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Background mortality rates key to accurate reporting of vaccine safety risks

San Diego, CA, June 11, 2013 In a study using the Vaccine Safety Datalink (VSD), investigators analyzed four years of data and determined that background mortality rates (rates of death irrespective of cause) are crucial in interpreting the numbers of deaths following vaccination. The VSD mortality rate following immunization is lower than the general US population mortality rate, and the causes of death are similar. These background rates can be used in communications to the public about vaccine safety risks, reports the American Journal of Preventive Medicine.

Public concern about deaths and other adverse events following immunization can disrupt immunization programs and lead to an increase in vaccine-preventable disease.

"Determining the baseline mortality rate in a vaccinated population is necessary to be able to identify any unusual increases in deaths following vaccine administration," says lead investigator Natalie L. McCarthy, MPH, an epidemiologist at the Centers for Disease Control and Prevention (CDC). VSD mortality rates demonstrate a healthy vaccinee effect where rates were lowest in the days immediately following vaccination, most apparent in the older age groups. The healthy vaccinee effect suggests an avoidance or delay of vaccination when an individual is sick, leading to lower background rates of illness or mortality immediately following vaccination.

"Although there is currently no evidence to support a causal relationship between vaccinations and death, this study provides background mortality rates following vaccination to be used as a baseline when examining the safety profiles of new vaccines and during mass immunization campaigns," adds McCarthy.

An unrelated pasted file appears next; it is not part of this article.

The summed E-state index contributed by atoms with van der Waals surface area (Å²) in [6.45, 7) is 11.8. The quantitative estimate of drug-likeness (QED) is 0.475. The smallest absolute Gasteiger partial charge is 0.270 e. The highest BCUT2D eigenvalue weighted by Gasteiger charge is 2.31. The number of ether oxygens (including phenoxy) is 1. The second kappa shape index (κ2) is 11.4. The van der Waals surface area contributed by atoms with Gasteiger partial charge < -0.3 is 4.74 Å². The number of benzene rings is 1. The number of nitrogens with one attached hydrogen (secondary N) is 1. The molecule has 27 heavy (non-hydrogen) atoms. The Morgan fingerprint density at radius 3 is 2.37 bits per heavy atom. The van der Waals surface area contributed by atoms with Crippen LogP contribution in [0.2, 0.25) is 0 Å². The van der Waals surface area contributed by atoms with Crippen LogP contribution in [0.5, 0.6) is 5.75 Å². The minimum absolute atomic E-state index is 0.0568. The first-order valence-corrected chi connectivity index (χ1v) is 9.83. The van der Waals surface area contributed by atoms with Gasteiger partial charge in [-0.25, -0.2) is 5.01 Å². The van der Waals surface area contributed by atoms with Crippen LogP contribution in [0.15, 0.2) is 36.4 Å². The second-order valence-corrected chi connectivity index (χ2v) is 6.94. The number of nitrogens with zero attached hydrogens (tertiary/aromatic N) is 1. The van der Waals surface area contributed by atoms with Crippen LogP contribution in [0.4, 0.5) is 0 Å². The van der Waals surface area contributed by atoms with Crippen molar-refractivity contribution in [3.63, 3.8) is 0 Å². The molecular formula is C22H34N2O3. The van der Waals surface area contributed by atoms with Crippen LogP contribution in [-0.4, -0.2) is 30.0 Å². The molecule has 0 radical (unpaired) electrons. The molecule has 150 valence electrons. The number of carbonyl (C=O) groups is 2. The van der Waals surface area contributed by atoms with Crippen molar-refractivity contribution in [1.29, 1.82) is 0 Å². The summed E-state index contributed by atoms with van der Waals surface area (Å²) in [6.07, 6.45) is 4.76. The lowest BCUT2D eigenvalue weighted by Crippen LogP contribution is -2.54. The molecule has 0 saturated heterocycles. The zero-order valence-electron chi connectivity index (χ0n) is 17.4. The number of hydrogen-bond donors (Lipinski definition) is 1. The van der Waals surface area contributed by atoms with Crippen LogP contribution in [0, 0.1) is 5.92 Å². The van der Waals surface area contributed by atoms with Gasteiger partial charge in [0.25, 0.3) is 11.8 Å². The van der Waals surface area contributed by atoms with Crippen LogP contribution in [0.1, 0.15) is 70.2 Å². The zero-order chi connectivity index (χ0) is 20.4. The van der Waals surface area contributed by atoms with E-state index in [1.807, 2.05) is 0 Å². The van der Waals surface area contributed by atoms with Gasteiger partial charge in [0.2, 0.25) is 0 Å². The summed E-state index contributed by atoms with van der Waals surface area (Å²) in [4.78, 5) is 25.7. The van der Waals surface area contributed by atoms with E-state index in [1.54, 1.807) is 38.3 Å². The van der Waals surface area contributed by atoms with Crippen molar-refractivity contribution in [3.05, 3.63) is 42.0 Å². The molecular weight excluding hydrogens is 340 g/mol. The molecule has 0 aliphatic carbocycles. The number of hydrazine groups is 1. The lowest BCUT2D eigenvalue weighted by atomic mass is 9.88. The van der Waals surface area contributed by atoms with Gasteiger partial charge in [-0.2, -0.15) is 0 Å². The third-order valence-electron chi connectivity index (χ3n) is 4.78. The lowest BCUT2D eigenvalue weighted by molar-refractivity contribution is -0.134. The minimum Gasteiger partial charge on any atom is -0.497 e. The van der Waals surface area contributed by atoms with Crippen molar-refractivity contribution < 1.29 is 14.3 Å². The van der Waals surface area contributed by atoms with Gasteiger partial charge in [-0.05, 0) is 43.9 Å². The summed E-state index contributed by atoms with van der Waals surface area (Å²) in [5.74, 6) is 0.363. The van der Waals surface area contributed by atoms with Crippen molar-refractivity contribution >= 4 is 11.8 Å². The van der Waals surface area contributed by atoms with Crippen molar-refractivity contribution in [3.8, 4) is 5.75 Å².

Investigators from the Centers for Disease Control and Prevention (CDC) and ten healthcare organizations (sites) that conduct vaccine safety research and surveillance, report on background mortality rates, describe causes of death following vaccination, and examine mortality rates by age, gender, and number of days following vaccination using data recorded in the Vaccine Safety Datalink (VSD).

The VSD is a collaborative project between the CDC and these sites and captures comprehensive medical and immunization histories for over ten million people annually, or approximately three percent of the US population. It uses administrative and other sources at each site to gather data on enrollee demographics, vaccination, and medical outcomes, including mortality. The VSD conducts planned immunization safety studies following the introduction of new vaccines or changes in the immunization schedule, as well as timely investigations of hypotheses that arise from review of medical literature, clinical case reports, or reports from the Vaccine Adverse Event Reporting System (VAERS), a national passive adverse-event reporting system.

Analyses were conducted in 2012. Mortality rates were calculated for deaths occurring one, seven, 30 and 60 days following vaccination between January 1, 2005 and December 31, 2008. The analyses were stratified by age and sex. Causes of death were examined, and findings were compared with National Center for Health Statistics (NCHS) data.

Among 13,033,274 vaccinated people, 15,455 deaths occurred within 60 days following vaccination. The rates were highest in people of age 85 years and older, and increased over the period following vaccination. Eleven of the 15 leading causes of death in the VSD and NCHS overlap in both systems, and the top four causes of death were the same in both systems.

This study was supported by the Vaccine Safety Datalink contract with America's Health Insurance Plans, funded by the CDC. "The Vaccine Safety Datalink provides a vital infrastructure for monitoring vaccine safety, and generating background mortality rates is another asset of the vaccine safety system. Similar analyses should be conducted when new vaccines are added to the CDC's Advisory Committee on Immunization Practices recommended schedule, and would also be useful in other populations, including vulnerable subpopulations such as pregnant women and people with underlying health conditions," says McCarthy.


Contact: Brianna Lee
Elsevier Health Sciences

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